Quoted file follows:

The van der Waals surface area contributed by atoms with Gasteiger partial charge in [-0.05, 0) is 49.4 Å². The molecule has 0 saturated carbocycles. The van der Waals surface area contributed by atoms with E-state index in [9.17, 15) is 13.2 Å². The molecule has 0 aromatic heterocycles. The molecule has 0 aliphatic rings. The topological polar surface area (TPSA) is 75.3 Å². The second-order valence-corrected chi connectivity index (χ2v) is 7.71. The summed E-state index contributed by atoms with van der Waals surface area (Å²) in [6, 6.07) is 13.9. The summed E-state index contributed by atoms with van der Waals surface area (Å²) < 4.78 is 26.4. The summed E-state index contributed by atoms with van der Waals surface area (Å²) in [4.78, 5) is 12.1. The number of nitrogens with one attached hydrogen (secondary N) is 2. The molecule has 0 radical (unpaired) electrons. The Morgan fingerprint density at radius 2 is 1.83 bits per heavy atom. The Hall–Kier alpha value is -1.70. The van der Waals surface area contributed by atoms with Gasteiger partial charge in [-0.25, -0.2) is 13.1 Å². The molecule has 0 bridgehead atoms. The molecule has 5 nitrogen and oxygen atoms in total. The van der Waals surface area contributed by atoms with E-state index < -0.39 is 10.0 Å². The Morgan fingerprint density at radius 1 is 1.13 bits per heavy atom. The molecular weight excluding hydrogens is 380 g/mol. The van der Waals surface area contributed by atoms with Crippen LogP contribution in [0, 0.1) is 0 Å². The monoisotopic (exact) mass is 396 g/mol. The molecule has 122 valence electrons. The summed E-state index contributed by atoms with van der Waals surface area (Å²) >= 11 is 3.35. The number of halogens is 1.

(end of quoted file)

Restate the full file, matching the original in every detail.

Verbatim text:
The van der Waals surface area contributed by atoms with Gasteiger partial charge in [-0.05, 0) is 49.4 Å². The molecule has 0 saturated carbocycles. The van der Waals surface area contributed by atoms with E-state index in [9.17, 15) is 13.2 Å². The molecule has 0 aromatic heterocycles. The molecule has 0 aliphatic rings. The topological polar surface area (TPSA) is 75.3 Å². The second-order valence-corrected chi connectivity index (χ2v) is 7.71. The summed E-state index contributed by atoms with van der Waals surface area (Å²) in [6, 6.07) is 13.9. The summed E-state index contributed by atoms with van der Waals surface area (Å²) < 4.78 is 26.4. The summed E-state index contributed by atoms with van der Waals surface area (Å²) in [4.78, 5) is 12.1. The number of nitrogens with one attached hydrogen (secondary N) is 2. The molecule has 0 radical (unpaired) electrons. The Morgan fingerprint density at radius 2 is 1.83 bits per heavy atom. The Hall–Kier alpha value is -1.70. The van der Waals surface area contributed by atoms with Gasteiger partial charge in [-0.25, -0.2) is 13.1 Å². The molecule has 0 bridgehead atoms. The molecule has 5 nitrogen and oxygen atoms in total. The van der Waals surface area contributed by atoms with E-state index < -0.39 is 10.0 Å². The Morgan fingerprint density at radius 1 is 1.13 bits per heavy atom. The molecular weight excluding hydrogens is 380 g/mol. The van der Waals surface area contributed by atoms with Crippen LogP contribution in [0, 0.1) is 0 Å². The monoisotopic (exact) mass is 396 g/mol. The molecule has 122 valence electrons. The summed E-state index contributed by atoms with van der Waals surface area (Å²) >= 11 is 3.35. The number of halogens is 1.